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Eating Behaviour . Unit PSYA3 Miss Bird. What will we cover in this topic?. Where we are now. What we have covered. RECAP: Dual-control theory. Proposes that the body has two separate systems; one for turning eating ‘on’ and one for turning eating ‘off.’

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eating behaviour

Eating Behaviour

Unit PSYA3

Miss Bird

what will we cover in this topic
What will we cover in this topic?

Where we are now

What we have covered

recap dual control theory
RECAP: Dual-control theory

Proposes that the body has two separate systems; one for turning eating ‘on’ and one for turning eating ‘off.’

Lateral hypothalamus (LH) –feeding centre, stimulates eating behaviour.

Ventromedial hypothalamus (VMH) – satiety centre, stops eating behaviour.


RECAP: Dual-control theory


Increase in blood glucose

Ventromedial hypothalamus activated



Lateral hypothalamus activated

Eating stops

Decrease in blood glucose

set point theory support for the dual control theory
Set point theory Support for the dual-control theory
  • Suggests that the LH and the VMH function in response to a set point – an optimal weight (biologically determined standard) that the body seeks to maintain.
  • The hypothalamic systems work together to maintain a reasonably constant level of satiety (fullness) by ‘switching on’ and ‘switching off’ eating behaviour appropriately.
  • This information comes from changes in blood glucose levels.
  • Therefore food intake and weight control are the result of a balance between these two parts of the hypothalamus.
research support for dual control theory
RESEARCHSupport for dual-control theory

Last lesson we looked at research to support the role of the lateral hypothalamus (LH) in initiating feelings of hunger and eating.


Lutter et al (2008)

  • Ghrelin is an important hormone that indicates whether or not we are hungry.
  • It is produced and released by the stomach and travels to the LH.
  • The LH has receptors for ghrelin and signals the body of hunger.
  • When food is eaten the secretion of ghrelin stops.
  • Hormonal levels of ghrelin increase before meals and decrease after.
supporting research for lh
Supporting research for LH
  • Damage to the LH leads to undereating and weight loss.
  • Stimulation of the LH produces feelings of hunger and initiates feeding behaviour.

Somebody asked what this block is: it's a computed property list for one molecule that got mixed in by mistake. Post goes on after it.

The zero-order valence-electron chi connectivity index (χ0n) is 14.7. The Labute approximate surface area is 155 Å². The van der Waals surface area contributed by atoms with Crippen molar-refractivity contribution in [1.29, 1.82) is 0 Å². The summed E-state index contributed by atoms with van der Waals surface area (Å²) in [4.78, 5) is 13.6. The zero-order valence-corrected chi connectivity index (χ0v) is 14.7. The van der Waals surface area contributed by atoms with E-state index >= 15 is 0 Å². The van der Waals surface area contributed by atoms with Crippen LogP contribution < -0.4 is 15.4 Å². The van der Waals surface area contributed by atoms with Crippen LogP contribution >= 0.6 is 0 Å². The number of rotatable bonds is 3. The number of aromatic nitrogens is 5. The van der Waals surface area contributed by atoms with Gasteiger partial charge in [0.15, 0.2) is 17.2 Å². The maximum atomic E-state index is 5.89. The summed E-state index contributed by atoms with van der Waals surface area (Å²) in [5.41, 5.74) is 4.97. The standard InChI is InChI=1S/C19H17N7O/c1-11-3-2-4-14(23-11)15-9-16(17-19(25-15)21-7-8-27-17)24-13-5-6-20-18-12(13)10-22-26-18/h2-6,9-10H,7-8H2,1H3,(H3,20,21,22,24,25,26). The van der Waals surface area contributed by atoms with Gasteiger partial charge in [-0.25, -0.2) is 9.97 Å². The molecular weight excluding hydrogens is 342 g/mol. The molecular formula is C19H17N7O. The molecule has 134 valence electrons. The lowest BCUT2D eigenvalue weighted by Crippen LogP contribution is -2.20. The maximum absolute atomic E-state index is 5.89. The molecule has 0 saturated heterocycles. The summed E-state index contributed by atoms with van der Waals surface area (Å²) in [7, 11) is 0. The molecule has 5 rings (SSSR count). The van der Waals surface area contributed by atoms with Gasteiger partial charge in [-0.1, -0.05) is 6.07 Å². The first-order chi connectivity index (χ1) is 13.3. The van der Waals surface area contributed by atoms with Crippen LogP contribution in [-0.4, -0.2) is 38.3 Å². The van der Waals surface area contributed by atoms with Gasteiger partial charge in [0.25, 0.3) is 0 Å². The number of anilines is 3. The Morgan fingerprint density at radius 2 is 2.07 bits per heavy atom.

• Anand and Brobeck (1951) – rats with lesions to the LH showed aphagia (they stopped eating even when palatable food was readily available) and starved to death.
  • Quaade (1971) – successfully lesioned the LH of obese patients to reduce eating behaviour. If LH was stimulated electrically they reported feeling hungry.
neuropeptide y
Neuropeptide Y
  • Neurotransmitter found in the hypothalamus.
  • Important in turning on eating - increased levels promotes increases in food intake and weight.
  • When NPY injected into the hypothalamus of rats, NPY causes them to immediately begin feeding even when full and produces obesity in just a few days (Stanley et al, 1986; Wickens, 2000).
research support for dual control theory1
RESEARCHSupport for dual-control theory

This lesson we will lookat research to support the role of the ventromedial hypothalamus (VMH) in initiating feelings of satiety and stopping eating.

supporting research for vmh satiety centre stops eating
Supporting research for VMHSatiety centre, ‘stops eating’
  • Research has shown that lesions or tumours in the VMH lead to hyperphagia (overeating) and weight gain.
  • Research has also shown that stimulation to the VMH inhibits eating.
  • Hetherington and Ranson (1942) – rats with lesions to the VMH would overeat until became grossly fat(hyperphagia).
  • Reeves and Plum (1969) carried out a post-mortem on a patient who had doubled her weight in two years and found a tumour on her VMH suggesting that this had impaired the sensation of satiety (fullness).
evaluation of research into the vmh
Evaluation of research into the VMH